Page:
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Over the years Jemeel Moondoc has suffered from the myopic vision of certain critics who have referred to his saxophone technique with such misplaced adjectives as “primitive” and “odd ball.” Other shortsighted souls have focused their squinted gaze on his flamboyant fashion sense and summarily assumed that his music must be clownish or comedic in nature. There is definitely a raw edge and a healthy humor to Moondoc’s sound, but these are only facets of a far more expansive whole. This disc, like those that have preceded it in Moondoc’s still modest portfolio, once again sets the record straight for those willing to listen and reveals the broadness of his musical brush. But rather than coasting on a formulaic presentation Moondoc instead boldly breaks new bread by teaming up with Parker in a stripped down setting and in the process delivers arguably his most complete and cogently stated opus to date.
Neither man is a novice when it comes to the other’s music. Moondoc and Parker have teamed up on numerous occasions since the mid-70s (check Parker’s Through Acceptance of the Mystery Peace also on Eremite for one of their earliest collaborations). In front of the fortunate audience at 1998’s Fire In the Valley Festival their familiarity rises immediately to the fore as both men jettison the fetters of decorum and play off each other with a visceral zeal. A further element, which adds immeasurably to the listening experience is the clarity of sound achieved by engineer Alen Hadzi-Stefanov. I’ve personally never heard Parker’s sound rendered so exquisitely on a recording as it is here. Every nuance of his febrile strings is captured in ear-arresting detail and Moondoc’s horn is afforded equally lavish treatment.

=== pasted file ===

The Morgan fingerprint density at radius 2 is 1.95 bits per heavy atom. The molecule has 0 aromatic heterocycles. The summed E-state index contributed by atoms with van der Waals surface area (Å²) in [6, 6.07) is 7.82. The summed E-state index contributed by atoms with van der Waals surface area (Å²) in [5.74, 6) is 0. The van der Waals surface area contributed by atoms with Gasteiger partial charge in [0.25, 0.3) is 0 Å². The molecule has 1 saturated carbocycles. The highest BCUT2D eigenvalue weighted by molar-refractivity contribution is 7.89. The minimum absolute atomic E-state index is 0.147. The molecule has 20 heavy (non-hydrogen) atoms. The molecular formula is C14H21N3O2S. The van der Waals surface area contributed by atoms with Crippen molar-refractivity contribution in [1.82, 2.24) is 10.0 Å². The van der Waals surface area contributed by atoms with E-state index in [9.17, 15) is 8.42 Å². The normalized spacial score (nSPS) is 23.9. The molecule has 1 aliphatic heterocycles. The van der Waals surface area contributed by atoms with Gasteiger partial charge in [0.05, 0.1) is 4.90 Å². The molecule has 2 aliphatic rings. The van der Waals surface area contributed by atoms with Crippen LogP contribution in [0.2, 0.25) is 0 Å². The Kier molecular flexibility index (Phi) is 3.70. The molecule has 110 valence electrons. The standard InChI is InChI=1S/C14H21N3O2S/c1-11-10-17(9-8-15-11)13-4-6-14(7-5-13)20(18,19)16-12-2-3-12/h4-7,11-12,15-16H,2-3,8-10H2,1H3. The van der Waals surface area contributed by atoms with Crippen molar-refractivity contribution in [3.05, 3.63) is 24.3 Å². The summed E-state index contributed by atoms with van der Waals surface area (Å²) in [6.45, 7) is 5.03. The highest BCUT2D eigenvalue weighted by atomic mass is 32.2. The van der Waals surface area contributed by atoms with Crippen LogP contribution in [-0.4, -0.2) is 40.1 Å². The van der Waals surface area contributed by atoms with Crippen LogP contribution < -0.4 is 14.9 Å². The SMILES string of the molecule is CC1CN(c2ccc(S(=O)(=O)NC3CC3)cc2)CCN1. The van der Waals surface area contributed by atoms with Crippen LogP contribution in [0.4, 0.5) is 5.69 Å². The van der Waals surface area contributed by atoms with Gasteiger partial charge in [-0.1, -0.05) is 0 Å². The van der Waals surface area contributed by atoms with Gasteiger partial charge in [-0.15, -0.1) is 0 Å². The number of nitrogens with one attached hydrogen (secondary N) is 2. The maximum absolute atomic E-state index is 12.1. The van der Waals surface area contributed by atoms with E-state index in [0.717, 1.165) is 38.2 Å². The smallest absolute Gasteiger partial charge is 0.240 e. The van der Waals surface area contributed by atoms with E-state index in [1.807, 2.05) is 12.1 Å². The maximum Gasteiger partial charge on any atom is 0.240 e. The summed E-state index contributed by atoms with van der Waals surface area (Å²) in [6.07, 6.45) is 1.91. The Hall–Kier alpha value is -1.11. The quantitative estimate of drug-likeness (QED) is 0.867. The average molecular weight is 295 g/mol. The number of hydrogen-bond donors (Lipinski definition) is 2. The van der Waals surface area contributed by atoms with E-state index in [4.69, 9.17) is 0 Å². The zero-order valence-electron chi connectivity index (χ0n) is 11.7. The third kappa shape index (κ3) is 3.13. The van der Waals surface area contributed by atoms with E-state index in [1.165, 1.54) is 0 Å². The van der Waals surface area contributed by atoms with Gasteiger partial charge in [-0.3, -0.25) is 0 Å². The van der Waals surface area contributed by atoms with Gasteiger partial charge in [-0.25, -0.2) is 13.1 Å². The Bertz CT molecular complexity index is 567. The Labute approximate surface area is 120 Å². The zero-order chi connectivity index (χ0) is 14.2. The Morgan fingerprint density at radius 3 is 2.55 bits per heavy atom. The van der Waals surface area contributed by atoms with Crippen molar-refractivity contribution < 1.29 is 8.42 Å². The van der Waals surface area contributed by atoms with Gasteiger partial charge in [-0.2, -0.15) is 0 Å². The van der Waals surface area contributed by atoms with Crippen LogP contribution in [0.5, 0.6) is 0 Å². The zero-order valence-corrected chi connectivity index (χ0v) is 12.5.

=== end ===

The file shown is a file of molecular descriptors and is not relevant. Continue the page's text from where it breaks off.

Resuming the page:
On “New World Pygmies” dense thickets of palpitating rhythmic umbrage sprout from Parker’s bass creating the sonic illusion of verdant jungle landscapes as Moondoc’s spiraling sax etches cloud-like curlicues above. With “Little Huey Sees A Rainbow” the pair refracts a melodic motif through the lens of their instruments into innumerable rays of shimmering chromatic light. The thundering bass-driven march of “Theme For Pelikan” is another iridescent animal and finds both players molting musical skins in rapid telegraphic sequence. Again the separation and clarity of the instruments is stunning. Mercurial bow and scurrying reed commune throughout “Not Quite Ready For Prime Time,” a performance that despite the title’s contention could easily surpass much of what passes for prime time fare these days. Moondoc’s Ayleresque moan on “Another Angel Goes Home” weaves with Parker’s ferrous arco lines and takes things out on a somber, but emotively charged note to the eventual eruption of unanimous applause. The “Encore” is a perfect aural aperitif touching on facets of the preceding material, but also moving forward into undiscovered tastes and sounds. Those who know the music of Moondoc and Parker can already guess at the essential nature of this recording. To those who do not and the significance of the date cannot be overstated. All’s that’s left to do is to log onto Eremite’s site or hurry down to your local record shop and secure yourself a copy!
Tracks:New World Pygmies/ Huey Sees a Rainbow/ Theme For Pelikan/ Not Quite Ready For Prime Time/ Another Angel Goes Home/ Encore.
Players:Jemeel Moondoc- alto saxophone; William Parker- double bass.
I love jazz because anything is possible; it has few rules and the best jazz breaks those ones. I prefer free improv because it doesn't really have any rules at all.
I was first exposed to jazz in my teens (in the late sixties).
The first jazz record I bought was Filles de Kilimanjaro by Miles Davis, shortly followed by Extrapolation by John McLaughlin.
My advice to new listeners is to listen as widely as possible and not to make snap judgments--stick with it.